Portland Public School leaders have told school choirs they can no longer perform at The Grotto during the Festival of Lights concert series, putting an end to the long-standing holiday tradition.
Although Portland public high school and middle school choirs have been singing at The Grotto during the holidays for almost thirty years, the choirs' participation in the events are now deemed to be a religious conflict.
According to Willamette Week, public schools may no longer take part in the concert series due to The Grotto's Catholic affiliation and because the venue charges visitors a parking fee that is used to fund its religion mission.
Yet it was the intervention of the atheist group Freedom From Religion Foundation that ultimately put an end to the festivities, Jon Isaacs, a spokesman for Portland Public Schools, told Willamette Week. The foundation's mission is to defend the constitutional principle of the separation of church and state.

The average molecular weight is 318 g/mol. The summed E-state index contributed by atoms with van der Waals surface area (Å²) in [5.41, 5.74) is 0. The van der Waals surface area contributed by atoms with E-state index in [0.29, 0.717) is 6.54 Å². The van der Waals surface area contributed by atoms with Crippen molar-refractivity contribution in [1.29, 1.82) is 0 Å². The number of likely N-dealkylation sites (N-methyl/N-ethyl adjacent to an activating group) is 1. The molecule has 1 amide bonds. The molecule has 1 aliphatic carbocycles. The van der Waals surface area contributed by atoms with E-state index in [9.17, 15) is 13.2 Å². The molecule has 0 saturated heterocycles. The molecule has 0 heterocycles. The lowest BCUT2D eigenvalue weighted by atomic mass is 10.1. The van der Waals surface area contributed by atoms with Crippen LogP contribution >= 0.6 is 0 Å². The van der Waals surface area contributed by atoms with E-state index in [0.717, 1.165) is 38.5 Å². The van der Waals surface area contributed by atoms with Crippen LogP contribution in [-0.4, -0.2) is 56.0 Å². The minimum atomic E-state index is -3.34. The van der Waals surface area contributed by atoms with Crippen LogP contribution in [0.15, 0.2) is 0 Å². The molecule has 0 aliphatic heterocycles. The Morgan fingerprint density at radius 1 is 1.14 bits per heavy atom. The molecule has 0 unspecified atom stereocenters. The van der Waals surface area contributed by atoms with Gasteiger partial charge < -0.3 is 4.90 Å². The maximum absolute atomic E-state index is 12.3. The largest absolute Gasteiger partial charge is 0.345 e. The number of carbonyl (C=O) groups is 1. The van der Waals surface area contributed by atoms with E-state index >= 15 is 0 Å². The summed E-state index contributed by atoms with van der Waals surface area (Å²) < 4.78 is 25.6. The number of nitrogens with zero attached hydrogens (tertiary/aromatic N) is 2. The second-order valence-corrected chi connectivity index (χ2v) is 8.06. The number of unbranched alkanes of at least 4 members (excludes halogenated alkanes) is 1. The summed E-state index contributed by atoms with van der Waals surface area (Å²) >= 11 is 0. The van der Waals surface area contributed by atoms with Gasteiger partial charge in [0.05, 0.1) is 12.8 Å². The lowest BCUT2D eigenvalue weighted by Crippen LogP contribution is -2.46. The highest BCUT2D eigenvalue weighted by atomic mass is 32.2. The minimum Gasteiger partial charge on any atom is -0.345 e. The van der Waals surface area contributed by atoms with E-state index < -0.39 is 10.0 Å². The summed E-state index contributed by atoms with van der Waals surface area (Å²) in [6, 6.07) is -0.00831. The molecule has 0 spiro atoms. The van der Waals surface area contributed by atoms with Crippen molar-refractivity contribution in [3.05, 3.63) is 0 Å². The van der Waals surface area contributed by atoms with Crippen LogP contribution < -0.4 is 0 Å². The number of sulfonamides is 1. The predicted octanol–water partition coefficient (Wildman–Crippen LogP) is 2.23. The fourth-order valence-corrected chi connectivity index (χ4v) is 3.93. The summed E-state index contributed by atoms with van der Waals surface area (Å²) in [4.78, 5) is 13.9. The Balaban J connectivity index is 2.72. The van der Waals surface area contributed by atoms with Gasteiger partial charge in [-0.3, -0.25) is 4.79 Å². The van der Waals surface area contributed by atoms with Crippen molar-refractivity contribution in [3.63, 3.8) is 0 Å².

The Grotto is a botanical garden and Catholic shrine in Northeast Portland that hosts choir performances during the holiday season every year. An email obtained by Willamette Week, from the central office of Portland Public Schools to school administrators on September 9 reveals that PPS choirs are now forbidden to sing at the location.
"Even if PPS singing groups perform songs from a variety of religious traditions, the strongly religious setting during the Festival of Lights could create a perception that the school is endorsing and supporting a particular religious tradition," Portland Public School's general counsel, Jollee Patterson, said in the email.
In December of 2013, the Freedom From Religion Foundation sent a letter to Portland Public Schools which said, "A couple of local families got in touch with us and said, Is this a problem? It is on two levels. They're taking students to a church and courts have said schools can't do that. The second reason is that the Grotto is making money off the backs of public school children."
Jill and Eric MacCartney, whose son sings in a public high school choir, told Willamette Week that the decision makes no sense - even to their atheist friends. "This is a performance opportunity," Eric said. "It's a tradition. It's not a Catholic tradition. It's a Portland tradition."
Photo credit: Willamette Week